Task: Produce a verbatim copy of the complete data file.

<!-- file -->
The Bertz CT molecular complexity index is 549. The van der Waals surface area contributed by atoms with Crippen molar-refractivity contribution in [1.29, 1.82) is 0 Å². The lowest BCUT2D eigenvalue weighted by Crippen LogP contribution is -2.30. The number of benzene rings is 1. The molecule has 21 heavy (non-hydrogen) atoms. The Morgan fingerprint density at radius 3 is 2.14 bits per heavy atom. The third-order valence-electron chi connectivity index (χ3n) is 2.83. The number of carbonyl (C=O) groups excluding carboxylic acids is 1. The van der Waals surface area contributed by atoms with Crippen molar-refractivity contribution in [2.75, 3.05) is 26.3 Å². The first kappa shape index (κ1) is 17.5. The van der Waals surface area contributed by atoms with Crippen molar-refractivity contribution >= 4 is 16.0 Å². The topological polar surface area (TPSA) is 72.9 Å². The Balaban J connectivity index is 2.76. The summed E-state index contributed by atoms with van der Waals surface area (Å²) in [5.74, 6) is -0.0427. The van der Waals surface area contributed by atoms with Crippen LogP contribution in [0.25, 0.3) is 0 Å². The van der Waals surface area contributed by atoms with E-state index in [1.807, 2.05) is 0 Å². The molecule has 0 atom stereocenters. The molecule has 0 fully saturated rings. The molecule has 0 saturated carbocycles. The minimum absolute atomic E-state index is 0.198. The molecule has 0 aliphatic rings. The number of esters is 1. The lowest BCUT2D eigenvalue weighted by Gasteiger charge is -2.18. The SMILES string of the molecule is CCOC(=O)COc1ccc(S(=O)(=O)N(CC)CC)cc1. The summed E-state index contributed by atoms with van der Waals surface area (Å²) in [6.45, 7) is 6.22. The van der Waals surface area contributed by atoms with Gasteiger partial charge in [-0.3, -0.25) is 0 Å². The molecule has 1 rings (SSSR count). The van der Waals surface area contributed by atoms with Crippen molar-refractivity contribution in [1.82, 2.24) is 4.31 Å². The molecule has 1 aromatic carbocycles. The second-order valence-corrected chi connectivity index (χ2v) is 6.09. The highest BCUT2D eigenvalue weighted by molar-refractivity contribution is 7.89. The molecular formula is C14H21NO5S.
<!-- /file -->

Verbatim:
The Bertz CT molecular complexity index is 549. The van der Waals surface area contributed by atoms with Crippen molar-refractivity contribution in [1.29, 1.82) is 0 Å². The lowest BCUT2D eigenvalue weighted by Crippen LogP contribution is -2.30. The number of benzene rings is 1. The molecule has 21 heavy (non-hydrogen) atoms. The Morgan fingerprint density at radius 3 is 2.14 bits per heavy atom. The third-order valence-electron chi connectivity index (χ3n) is 2.83. The number of carbonyl (C=O) groups excluding carboxylic acids is 1. The van der Waals surface area contributed by atoms with Crippen molar-refractivity contribution in [2.75, 3.05) is 26.3 Å². The first kappa shape index (κ1) is 17.5. The van der Waals surface area contributed by atoms with Crippen molar-refractivity contribution >= 4 is 16.0 Å². The topological polar surface area (TPSA) is 72.9 Å². The Balaban J connectivity index is 2.76. The summed E-state index contributed by atoms with van der Waals surface area (Å²) in [5.74, 6) is -0.0427. The van der Waals surface area contributed by atoms with Crippen LogP contribution in [0.25, 0.3) is 0 Å². The van der Waals surface area contributed by atoms with E-state index in [1.807, 2.05) is 0 Å². The molecule has 0 atom stereocenters. The molecule has 0 fully saturated rings. The molecule has 0 saturated carbocycles. The minimum absolute atomic E-state index is 0.198. The molecule has 0 aliphatic rings. The number of esters is 1. The lowest BCUT2D eigenvalue weighted by Gasteiger charge is -2.18. The SMILES string of the molecule is CCOC(=O)COc1ccc(S(=O)(=O)N(CC)CC)cc1. The summed E-state index contributed by atoms with van der Waals surface area (Å²) in [6.45, 7) is 6.22. The van der Waals surface area contributed by atoms with Gasteiger partial charge in [-0.3, -0.25) is 0 Å². The molecule has 1 rings (SSSR count). The van der Waals surface area contributed by atoms with Crippen molar-refractivity contribution in [1.82, 2.24) is 4.31 Å². The molecule has 1 aromatic carbocycles. The second-order valence-corrected chi connectivity index (χ2v) is 6.09. The highest BCUT2D eigenvalue weighted by molar-refractivity contribution is 7.89. The molecular formula is C14H21NO5S.